Karekaho Karegyesa (September 23, 1924 – March 21, 2018- Photographer: Unknown)

The death of the Honourable Karekaho mwene Karegyesa ka Makobore wa Muhoozi has left me with very mixed emotions. I am sad, thankful, fearful and positively proud.

I am saddened, of course, because Karekaho’s death has broken another branch off an old tree that was the anchor to the world in which I grew up. It was once our guide tree – our Muhabura –  one upon which we also leaned whenever we were weary, worried or confused.

That is a tree that once had roots with names like Ediwadi Surumaani Karegyesa, Paulo Ngorogoza, Paulo Kangwagye, Gaburieri Katabaazi, F. Gicamwa, Paulo Rukyeribuga, Michael Mukombe and Thomas Rwomushana. These were Banyakigyezi men – our great and revered pioneer chiefs – who laid the foundation of what became a giant tree that gave life and shelter to a new federation.

Like elsewhere, Kigyezi was a very artificial creation of Europeans who did not care about local history and community relations. Bairu-Bahima and Bahutu-Batutsi tensions in Rujumbura and Bufumbira, respectively, that predated the European invasion continued to challenge stability.  The forced marriage between Bahima/Bahororo, Bakiga and Banyarwanda/Bafumbira created a new front as the elite of these communities jostled for control and dominance in Kigyezi.

These pioneer chiefs huddled Kigyezi’s people into a kraal that achieved what might have been impossible – the proverbial inosculation of different ethnicities into a unified, albeit very fragile, federation of Banyakigyezi.

Conscious of our inflammable ethnic passions that could have easily exploded into violence and bloodletting, these men kept our fragile sensibilities in check.

Central to their success was a belief in excellence, discouragement of mediocrity and a deliberate effort to cool sectarian temperatures. To achieve this, their strategy was to promote education of Banyakigyezi.

The most passionate advocate for education was Chief Ediwadi Surumaani Karegyesa, the father of Kamu Karekaho.  Though baptized into the Native Anglican Church, Karegyesa, within a short time after becoming the county chief of Rujumbura, ensured that good elementary schools were built at the Catholic Mission at Nyakibaare and the Anglican Mission at Kinyasaano in Rukungiri.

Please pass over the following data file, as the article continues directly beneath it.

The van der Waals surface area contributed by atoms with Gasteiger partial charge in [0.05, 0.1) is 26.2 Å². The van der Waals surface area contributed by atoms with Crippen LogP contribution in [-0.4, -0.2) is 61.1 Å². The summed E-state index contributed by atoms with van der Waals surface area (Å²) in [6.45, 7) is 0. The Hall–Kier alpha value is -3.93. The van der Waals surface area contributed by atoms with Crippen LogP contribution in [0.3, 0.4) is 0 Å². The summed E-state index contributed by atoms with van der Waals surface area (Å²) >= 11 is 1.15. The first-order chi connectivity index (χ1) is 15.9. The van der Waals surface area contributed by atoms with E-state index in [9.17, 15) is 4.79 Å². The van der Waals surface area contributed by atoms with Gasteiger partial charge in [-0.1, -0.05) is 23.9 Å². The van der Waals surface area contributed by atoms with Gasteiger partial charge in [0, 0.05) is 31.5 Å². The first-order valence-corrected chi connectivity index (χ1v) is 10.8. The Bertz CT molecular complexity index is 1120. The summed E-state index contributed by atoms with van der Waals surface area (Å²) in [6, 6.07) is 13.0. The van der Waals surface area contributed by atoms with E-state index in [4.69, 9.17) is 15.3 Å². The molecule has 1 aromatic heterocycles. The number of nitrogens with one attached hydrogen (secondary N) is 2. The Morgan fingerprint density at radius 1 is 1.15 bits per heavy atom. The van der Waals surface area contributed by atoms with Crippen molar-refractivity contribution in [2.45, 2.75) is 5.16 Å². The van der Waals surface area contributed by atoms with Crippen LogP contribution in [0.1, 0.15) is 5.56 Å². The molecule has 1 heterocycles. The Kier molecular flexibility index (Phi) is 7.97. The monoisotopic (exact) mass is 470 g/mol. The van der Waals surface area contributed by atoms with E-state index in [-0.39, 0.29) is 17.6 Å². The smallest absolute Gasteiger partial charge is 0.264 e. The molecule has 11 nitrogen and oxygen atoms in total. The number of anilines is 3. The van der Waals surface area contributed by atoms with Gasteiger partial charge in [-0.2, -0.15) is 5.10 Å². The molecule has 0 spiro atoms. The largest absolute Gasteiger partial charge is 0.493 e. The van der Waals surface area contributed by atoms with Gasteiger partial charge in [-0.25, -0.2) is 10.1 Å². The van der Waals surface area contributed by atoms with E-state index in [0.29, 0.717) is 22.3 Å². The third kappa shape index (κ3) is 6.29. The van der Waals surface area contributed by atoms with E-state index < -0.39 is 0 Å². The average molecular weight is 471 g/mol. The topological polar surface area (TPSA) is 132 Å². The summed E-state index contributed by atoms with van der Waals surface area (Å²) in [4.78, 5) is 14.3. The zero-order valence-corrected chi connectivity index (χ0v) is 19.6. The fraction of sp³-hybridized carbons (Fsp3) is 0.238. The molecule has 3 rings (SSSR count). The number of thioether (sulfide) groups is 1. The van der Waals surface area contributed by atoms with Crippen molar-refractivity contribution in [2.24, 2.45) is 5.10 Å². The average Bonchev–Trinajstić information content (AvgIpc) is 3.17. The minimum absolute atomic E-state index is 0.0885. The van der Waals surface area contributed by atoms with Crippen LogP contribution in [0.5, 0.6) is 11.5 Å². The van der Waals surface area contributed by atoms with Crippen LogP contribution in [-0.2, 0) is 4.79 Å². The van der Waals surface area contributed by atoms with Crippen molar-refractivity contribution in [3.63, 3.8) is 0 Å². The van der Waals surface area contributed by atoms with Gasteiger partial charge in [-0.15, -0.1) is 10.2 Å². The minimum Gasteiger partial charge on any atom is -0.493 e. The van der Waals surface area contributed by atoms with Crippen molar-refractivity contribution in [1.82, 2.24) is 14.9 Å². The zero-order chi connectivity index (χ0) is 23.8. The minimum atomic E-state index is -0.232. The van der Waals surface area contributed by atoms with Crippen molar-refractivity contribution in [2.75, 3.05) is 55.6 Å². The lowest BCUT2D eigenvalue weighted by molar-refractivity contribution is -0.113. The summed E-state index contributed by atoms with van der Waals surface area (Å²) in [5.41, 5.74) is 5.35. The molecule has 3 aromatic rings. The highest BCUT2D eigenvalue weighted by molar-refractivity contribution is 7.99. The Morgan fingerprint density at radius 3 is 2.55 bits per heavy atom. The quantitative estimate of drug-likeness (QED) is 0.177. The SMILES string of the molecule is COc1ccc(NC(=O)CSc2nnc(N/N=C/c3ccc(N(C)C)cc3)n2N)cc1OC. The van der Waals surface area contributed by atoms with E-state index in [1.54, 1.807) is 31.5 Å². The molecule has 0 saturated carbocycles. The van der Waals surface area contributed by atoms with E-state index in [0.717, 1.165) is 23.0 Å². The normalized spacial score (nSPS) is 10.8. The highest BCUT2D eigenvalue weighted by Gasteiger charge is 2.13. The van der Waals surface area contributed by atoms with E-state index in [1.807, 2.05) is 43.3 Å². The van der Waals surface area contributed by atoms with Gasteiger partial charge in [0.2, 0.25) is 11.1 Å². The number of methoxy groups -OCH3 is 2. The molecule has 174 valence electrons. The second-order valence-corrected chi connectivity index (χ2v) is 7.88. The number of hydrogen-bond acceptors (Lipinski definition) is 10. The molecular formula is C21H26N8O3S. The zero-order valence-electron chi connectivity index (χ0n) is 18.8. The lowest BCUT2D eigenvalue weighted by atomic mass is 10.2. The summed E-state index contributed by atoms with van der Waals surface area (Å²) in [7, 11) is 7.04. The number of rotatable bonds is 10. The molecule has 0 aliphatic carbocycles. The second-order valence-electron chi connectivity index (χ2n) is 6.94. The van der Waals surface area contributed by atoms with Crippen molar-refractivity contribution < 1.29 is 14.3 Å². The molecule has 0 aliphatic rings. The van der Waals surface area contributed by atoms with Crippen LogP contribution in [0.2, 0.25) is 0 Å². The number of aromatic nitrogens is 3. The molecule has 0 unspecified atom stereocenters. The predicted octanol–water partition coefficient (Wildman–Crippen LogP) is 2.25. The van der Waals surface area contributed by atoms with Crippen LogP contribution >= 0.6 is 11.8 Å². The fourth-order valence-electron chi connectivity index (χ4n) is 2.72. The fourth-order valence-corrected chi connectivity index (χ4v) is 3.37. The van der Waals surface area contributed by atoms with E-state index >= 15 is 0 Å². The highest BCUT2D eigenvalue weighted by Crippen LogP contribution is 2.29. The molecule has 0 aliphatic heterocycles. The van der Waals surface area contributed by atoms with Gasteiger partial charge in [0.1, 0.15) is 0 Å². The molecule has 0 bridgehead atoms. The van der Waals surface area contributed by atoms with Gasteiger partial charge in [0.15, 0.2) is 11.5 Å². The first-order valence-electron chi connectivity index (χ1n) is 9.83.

Many of the beneficiaries of good formal education in those early years would later become major branches of the great tree that held Kigyezi together. These were the pioneer professionals, politicians and preachers that sheltered us and guided us during our formative years.

Among those branches was Karekaho mwene Karegyesa, who started school at Kinyasaano before joining Kigyezi High School in primary three in 1940. There he joined the same class with boys from all over Kigyezi, among them Ezra Kisigo Mulera, my father.

Mr. Mulera often spoke of his classmates with great pride and unbridled admiration. Being much older than all his classmates, my father could read their characters from the vantage point of one who had started school when he was already in his late teens. Among his favourite classmates was Karekaho, a man born in privilege, but one who did not allow that to go to his head.

That remained the central character of Karekaho, even as he rose to become a parliamentarian, a cabinet minister in Milton Obote’s governments and a fabulously wealthy farmer and rancher. Always down to earth, friendly to all, regardless of their natural or acquired differences, Karekaho was a secure man.

His death reminds me that the vast majority of those who formed the branches of the great tree under which we sheltered died many years ago. Until recently, there were only five known surviving members of that group, all of them boys that were admitted to Kigyezi High School in 1940. These were Eli Nasani Bisamunyu, Justus Muheru Byagagaire, Karekaho Karegyesa, Hezron Kakuyo, Festo Karwemera and Ezra Kisigo Mulera.

Today, it is only Kakuyo, Karwemera and Mulera that are still living. They too are in full retreat, their energies sapped by a long walk that has thrown pain and disappointment at the them, including the disruption of their dreams of a prosperous Kigyezi for which they worked so hard.

To what extent and success we, their children, have carried their batons is a matter that invites self-reflection and collective evaluation. What I know to be true is that Karekaho’s generation represented and served the interests of the people of Kigyezi. Their primary goal was not to use the citizens to advance their own agendas or to act as foremen for the country’s ruler.

At 93 years of age, Karekaho was ready for the journey to join his ancestors. Of course, his family and all of us who loved him were not ready for his departure. We never are.

However, I am thankful that he survived the pogroms in which his political colleagues perished following the military coup of 1971. I am thankful that in him we had a sage at Kagunga in Nyakagyeme, Rujumbura for many years, one who dispensed wisdom, wit and knowledge to all who had the privilege to share his time and presence.

Hopefully he kept notes of his thoughts about a country that he had helped shape and had served with great honour and commitment.

Karekaho’s independent spirit enabled him to jealously guard his freedom of thought and comment. And for that alone, he retained my deep respect and admiration. We are truly blest and proud to have lived in his time, to have benefitted from his great works and wisdom and to say a fond farewell to him.

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